The town of Lahti, 100 kilometres north-east of Helsinki, has been home to a Sibelius Festival since 2000, the year in which its magnificent lake-side concert hall opened. In 2015, to celebrate the 150th anniversary of the composer’s birth, the festival has been extended from three days to a week with six orchestral concerts shared between three orchestras, three chamber music concerts, two piano recitals and a song recital.

An international band of enthusiasts congregated in brilliant late summer sunshine at the Sibelius Hall to enjoy the opening concert of the week, given by the Helsinki Symphony Orchestra conducted by Leif Segerstam. Inside the hall, thoughts of the sunlight sparkling on Lake Vesijärvi a few metres away were quickly replaced with the spirit of the dark Finnish woods, for the first piece to be played was Tapiola. In Finnish mythology Tapio is the god of the forest and Tapiola is his domain. This tone poem is the composer’s last major work and is an intense and dark piece, developing themes with symphonic rigour while conjuring up impressions of nature with masterly orchestral effects. In Segerstam’s hands, the large orchestra made the wind howl and the air freeze. It was clear from the start that Sibelius’ music was the lifeblood of this orchestra and conductor.

We remained in the world of Finnish mythology for the rest of the evening, and in particular works inspired by the Kalevala, the Finnish national epic which was put together from folk sources by Elias Lönrott and published in 1835, with a revised version appearing in 1849. The Kalevala established Finnish as a literary language and proved highly influential not only on Sibelius but also on visual artists. As a result of Sibelius’ music, the Kalevala has become known around the world.

Luonnotar, one of Sibelius’ most beautiful and unusual works, was the second piece in the concertThis “tone poem for soprano and orchestra” tells the Finnish creation myth in verses from the Kalevala. They were sung by Finnish soprano Anu Komsi. To say that her voice soared over the orchestra when necessary and rose out if it gradually or suddenly depending on the requirements of the music and the text, although true, would be to miss the essence of the performance. Ms Komsi seemed to become the spirit of nature of the title. Through her voice, and indeed her body language, she had the audience transfixed as she led them though the story. The large orchestra (including two harps and two timpanists) gave fine support but the focus was always on the singer. This was a truly magnificent performance.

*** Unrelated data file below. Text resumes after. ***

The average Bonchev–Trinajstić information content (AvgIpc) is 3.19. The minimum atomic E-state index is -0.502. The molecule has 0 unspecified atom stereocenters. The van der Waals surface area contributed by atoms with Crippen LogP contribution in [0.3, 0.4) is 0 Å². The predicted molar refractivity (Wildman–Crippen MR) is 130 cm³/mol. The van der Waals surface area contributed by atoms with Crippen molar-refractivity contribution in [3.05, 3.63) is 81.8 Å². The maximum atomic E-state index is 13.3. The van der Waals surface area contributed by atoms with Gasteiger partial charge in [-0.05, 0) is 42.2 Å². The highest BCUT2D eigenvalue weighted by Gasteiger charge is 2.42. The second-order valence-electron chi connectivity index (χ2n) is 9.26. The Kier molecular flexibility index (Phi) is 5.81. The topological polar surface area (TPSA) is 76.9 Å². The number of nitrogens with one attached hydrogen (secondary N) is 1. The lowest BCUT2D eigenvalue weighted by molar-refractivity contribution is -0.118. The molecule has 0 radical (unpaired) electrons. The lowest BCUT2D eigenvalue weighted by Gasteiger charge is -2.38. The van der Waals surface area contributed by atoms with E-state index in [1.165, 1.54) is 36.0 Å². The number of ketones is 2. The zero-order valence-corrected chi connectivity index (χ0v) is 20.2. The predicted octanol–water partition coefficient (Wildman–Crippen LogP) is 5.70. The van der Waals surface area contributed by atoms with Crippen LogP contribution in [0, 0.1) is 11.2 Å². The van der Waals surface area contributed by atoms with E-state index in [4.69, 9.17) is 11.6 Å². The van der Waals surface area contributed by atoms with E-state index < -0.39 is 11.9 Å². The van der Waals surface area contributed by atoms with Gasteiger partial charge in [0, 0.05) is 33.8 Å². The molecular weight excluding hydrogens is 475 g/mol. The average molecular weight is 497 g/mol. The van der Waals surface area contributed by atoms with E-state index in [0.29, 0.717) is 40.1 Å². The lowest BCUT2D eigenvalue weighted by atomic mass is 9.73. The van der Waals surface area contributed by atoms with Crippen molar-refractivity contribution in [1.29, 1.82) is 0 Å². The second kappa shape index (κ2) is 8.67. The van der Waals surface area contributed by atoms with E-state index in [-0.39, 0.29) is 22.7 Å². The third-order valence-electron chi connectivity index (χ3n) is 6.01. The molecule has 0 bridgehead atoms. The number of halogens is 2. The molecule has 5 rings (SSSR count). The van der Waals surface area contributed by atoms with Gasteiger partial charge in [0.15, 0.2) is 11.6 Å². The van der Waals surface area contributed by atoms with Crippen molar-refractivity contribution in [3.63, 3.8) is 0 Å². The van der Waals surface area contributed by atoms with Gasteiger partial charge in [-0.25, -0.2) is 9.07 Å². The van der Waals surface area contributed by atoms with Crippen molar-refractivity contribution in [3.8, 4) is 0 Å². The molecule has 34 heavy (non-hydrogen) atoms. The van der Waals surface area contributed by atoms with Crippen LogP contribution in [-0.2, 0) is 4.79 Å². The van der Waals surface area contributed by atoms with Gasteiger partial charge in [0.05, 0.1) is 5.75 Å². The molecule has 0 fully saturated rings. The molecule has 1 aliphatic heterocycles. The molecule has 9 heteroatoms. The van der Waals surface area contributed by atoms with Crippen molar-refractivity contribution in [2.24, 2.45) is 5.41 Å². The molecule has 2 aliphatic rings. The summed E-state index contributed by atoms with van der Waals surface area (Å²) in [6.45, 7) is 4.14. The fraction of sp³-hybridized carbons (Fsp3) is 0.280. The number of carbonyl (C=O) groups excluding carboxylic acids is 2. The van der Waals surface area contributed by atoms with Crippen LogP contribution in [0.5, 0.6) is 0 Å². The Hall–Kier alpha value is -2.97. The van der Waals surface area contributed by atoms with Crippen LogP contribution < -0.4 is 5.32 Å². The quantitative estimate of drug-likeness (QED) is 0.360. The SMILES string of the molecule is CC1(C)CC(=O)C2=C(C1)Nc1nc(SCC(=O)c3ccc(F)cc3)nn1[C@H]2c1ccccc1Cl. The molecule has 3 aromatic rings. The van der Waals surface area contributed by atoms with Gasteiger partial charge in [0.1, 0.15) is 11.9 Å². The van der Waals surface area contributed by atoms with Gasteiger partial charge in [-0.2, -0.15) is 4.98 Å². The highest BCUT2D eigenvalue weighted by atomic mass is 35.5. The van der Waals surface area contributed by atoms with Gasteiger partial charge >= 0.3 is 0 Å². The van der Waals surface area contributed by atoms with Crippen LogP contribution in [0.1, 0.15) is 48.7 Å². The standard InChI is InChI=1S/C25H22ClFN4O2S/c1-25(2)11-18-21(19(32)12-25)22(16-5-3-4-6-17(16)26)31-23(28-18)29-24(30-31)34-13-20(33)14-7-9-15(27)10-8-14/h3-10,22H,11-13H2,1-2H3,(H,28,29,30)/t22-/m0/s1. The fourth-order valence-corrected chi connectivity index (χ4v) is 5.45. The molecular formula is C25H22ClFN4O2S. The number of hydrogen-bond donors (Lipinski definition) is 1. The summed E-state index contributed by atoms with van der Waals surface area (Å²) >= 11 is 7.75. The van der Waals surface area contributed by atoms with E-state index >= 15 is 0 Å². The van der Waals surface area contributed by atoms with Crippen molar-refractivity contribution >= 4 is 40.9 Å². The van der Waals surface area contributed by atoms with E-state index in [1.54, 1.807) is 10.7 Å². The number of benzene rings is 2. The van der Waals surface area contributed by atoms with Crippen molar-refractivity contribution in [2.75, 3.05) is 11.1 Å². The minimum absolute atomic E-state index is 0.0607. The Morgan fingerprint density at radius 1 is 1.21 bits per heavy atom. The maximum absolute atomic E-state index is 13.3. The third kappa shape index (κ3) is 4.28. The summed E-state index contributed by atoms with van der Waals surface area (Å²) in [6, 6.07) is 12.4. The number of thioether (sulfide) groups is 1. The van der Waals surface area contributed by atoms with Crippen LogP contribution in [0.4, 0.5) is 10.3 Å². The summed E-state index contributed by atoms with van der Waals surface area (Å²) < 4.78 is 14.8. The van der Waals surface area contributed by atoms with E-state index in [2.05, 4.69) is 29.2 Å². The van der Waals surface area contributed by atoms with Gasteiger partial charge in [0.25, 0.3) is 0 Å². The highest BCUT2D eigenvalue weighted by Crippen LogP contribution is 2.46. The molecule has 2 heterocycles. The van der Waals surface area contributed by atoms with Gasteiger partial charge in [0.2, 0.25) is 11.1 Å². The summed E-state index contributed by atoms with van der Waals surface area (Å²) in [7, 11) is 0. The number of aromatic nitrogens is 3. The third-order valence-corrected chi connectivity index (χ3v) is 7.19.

During the interval, we enjoyed the low sun glowing over the lake and then returned to the world of Finnish legend and musical storytelling for the four tone poems of the Lemmkäinen Suite. This came much earlier in Sibelius’ output than the pieces heard in the first half of the concert. In the 1890s, Sibelius had planned a Wagnerian opera on stories from the Kalevala. In the end the opera came to nothing, but much of the music already composed was transferred to the Lemminkäinen Legends which were first performed in 1896 but were revised later. They are often played separately, especially The Swan of Tuonela, one of the composer’s most frequently performed works, but when played together they form a powerful and satisfying whole.

Lemminkäinen and the Maidens of the Island came first with the orchestra vividly depicting the escapades of the hero. String and woodwind solos emerged from a large orchestra to point details of the tale and create a variety of moods. Two mainly slow movements followed, played in the reverse of the usual order. Lemminkäinen in Tuonela depicted the hero’s journey to the Finnish hell. The dark and dangerous surroundings were conjured up with prominent basses and cellos; throughout the movement the atmosphere was agitated, tense and dramatic. It ended quite abruptly, and was followed by a depiction of the black swan floating on the river in The Swan of Tuonela. In contrast to the preceding movement this was calm and unhurried though no less dark. The famous cor anglais solo was played beautifully by Antti Turtiainen. With the concluding Lemminkäinen’s Return we were back in the world of the action hero, the music brighter and faster than that of the two central movements and reaching a glorious conclusion as Lemminkäinen finally reached home.

As an encore we were treated to some much brighter Sibelius: the alla marcia from the Karelia Suite. This was a memorable concert. Conductor and orchestra (and in Luonnotar the soloist) were as one, spellbinding the audience as they led us through episodes Finnish mythology as vividly translated into music by Sibelius. The 15th Lahti Sibelius Festival could not have had a more promising start.